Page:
No direct evidence suggests glucosamine or chrondroitin cause regeneration of cartilage in osteoarthritis. Use of glucosamine sulfate in knee osteoarthritis prevents joint space narrowing on radiographs (strength of recommendation [SOR]: B, based on 1 randomized controlled trial).
Intramuscular chondroitin polysulfate prevents radiographic progression of finger osteoarthritis (SOR: B, based on 1 randomized controlled trial).
Both chondroitin sulfate and glucosamine sulfate stimulate chondrocyte growth in vitro and in animal models (SOR: D, based on several bench research studies).
A systematic review of glucosamine sulfate use for osteoarthritis, based on early research (1956–1991), found that it has anti-inflammatory properties and rebuilds damaged cartilage.1 These studies evaluated chondrocytes grown in culture and animal models.1,2 Chondroitin sulfate also stimulates chondrocyte biosynthesis in both animal and in vitro studies. There is insufficient evidence to demonstrate glucosamine sulfate or chondroitin sulfate stimulates chrondrocyte growth in humans with osteoarthritis.2,3
Joint space narrowing on radiographs suggests progression of osteoarthritis. This narrowing is thought to imply cartilage destruction or loss due to osteoarthritis. A double-blinded randomized controlled trial studied the effect of glucosamine sulfate on tibial-femoral compartment joint space narrowing in 212 patients older than 50 with mild to moderate knee osteoarthritis.4 Patients took either 1500 mg/day of glucosamine sulfate or placebo over 3 years. Knee radiographs in a standing anterior-posterior view, using visual and digital analysis, were used to assess joint space narrowing.5 The average mean joint space loss was 0.31 mm in the placebo group and 0.07 mm in the treatment group (P<.05; 95% confidence interval, 0.13–0.48).
The clinical relevance of knee joint space narrowing is undetermined. Radiographic evaluation of a weight-bearing joint space may not be an accurate or reproducible technique. A study of 15 patients with mild to moderate knee osteoarthritis used standing and semi-flexed radiographic views after an analgesic and nonsteroid anti-inflammatory drug washout period, and 1 to 12 weeks after resumption of analgesic therapy (mean 6.0 weeks).6 Knee pain significantly decreased radiographic joint space in the standing anteriorposterior position, but not in the semiflexed position. Using the standing anterior-posterior method may confound accurate interpretation of joint space narrowing and changes in articular cartilage since glucosamine may have an anti-inflammatory effect.6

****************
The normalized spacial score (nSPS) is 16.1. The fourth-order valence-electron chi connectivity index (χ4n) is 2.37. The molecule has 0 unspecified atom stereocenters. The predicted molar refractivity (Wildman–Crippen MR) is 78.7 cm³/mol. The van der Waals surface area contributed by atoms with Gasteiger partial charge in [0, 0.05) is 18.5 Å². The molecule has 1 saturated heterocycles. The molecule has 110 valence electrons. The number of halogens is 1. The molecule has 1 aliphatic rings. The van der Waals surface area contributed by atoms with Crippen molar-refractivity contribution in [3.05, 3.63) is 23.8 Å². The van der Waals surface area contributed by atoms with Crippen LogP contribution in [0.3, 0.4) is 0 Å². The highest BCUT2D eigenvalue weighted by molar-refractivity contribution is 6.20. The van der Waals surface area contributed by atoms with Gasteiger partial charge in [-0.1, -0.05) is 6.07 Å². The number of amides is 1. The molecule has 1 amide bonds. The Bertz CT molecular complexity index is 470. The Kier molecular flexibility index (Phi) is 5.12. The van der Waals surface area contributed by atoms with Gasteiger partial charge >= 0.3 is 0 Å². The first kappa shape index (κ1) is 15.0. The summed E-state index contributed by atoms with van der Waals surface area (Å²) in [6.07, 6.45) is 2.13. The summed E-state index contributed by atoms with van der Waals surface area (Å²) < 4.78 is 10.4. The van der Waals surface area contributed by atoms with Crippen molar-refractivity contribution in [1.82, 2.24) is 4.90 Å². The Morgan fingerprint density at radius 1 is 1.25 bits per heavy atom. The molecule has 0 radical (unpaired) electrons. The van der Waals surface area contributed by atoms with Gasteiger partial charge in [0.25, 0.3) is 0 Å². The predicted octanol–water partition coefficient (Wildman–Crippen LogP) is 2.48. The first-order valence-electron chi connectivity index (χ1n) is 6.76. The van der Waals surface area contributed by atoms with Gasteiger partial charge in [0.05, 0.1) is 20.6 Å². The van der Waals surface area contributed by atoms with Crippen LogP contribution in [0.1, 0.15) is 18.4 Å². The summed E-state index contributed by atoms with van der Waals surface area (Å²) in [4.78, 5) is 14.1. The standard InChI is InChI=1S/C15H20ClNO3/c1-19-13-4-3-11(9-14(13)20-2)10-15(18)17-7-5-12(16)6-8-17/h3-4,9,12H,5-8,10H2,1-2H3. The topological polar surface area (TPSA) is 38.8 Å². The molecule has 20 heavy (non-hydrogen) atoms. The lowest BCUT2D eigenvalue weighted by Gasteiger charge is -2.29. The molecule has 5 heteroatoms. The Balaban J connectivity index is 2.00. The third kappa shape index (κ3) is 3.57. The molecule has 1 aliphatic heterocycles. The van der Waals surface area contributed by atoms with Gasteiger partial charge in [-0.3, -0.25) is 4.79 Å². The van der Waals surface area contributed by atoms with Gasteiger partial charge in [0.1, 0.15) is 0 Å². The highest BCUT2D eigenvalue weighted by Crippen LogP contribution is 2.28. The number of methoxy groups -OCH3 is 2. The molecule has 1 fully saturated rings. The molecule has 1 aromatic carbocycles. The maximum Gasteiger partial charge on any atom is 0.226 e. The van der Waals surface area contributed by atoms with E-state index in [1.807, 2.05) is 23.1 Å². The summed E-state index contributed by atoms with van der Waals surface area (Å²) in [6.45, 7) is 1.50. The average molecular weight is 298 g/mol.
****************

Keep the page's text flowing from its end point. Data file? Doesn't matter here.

One double-blinded randomized controlled trial, comparing chondroitin sulfate with placebo, evaluated joint space in patients with symptomatic hand osteoarthritis.7 One hundred sixty-five Caucasian patients, aged 40 to 70 years, were randomized to receive either a 50-mg intramuscular injection of chondroitin polysulfate, twice weekly, for 8 weeks, every 4 months, versus placebo, or 400 mg of oral chondroitin sulfate, 3 times a day, versus placebo.
Osteoarthritis progression in the metacarpalphalangeal and interphalangeal joints was assessed with radiographs over 3 years. Evaluators used the Anatomic Lesion Progression Scale to assess the development of osteophytes and joint space narrowing, with or without subchondral bone changes, to determine osteoarthritis progression. This scale makes it very difficult to determine whether improvements are clinically significant.
Chondroitin sulfate and polysulfate did not prevent osteoarthritis from occurring in previously normal joints. In joints already affected, intramuscular chondroitin polysulfate significantly reduced progression of distal interphalangeal, proximal interpharangeal, and metacarpophalangeal joint space narrowing (P<.013), using the progression scale. Oral chondroitin sulfate did not prevent progression.7
Recommendations from others
The American College of Rheumatology stated in 2000 that recommending glucosamine sulfate or chondroitin sulfate for osteoarthritis might be premature due to the methodology, lack of standardization, and insufficient information on study designs. More research was recommended.8
These products are sold as supplements in the United States. Their purity is often questionable and thus may affect study results. When studying glucosamine, the National Institutes of Health was forced to manufacture the drug itself due to lack of a reliable amount present in commercial products.9
Fred Tudiver, MD
East Tennessee State University, Johnson City
Most family physicians see many patients with osteoarthritis, which can be difficult to treat. My patients typically want improvement in their symptoms, function, and disease progression. Although there is good evidence that the use of glucosamine sulphate (but not chondroitin sulphate) can improve the common symptoms and functional problems of osteoarthritis, this review states it is unclear whether these substances can alter disease progression through regeneration of cartilage.
I tell my patients with osteoarthritis that glucosamine sulfate can help problems like joint pain and function, but that we do not have a safe and reliable treatment for reversing the disease or the joint damage resulting from it.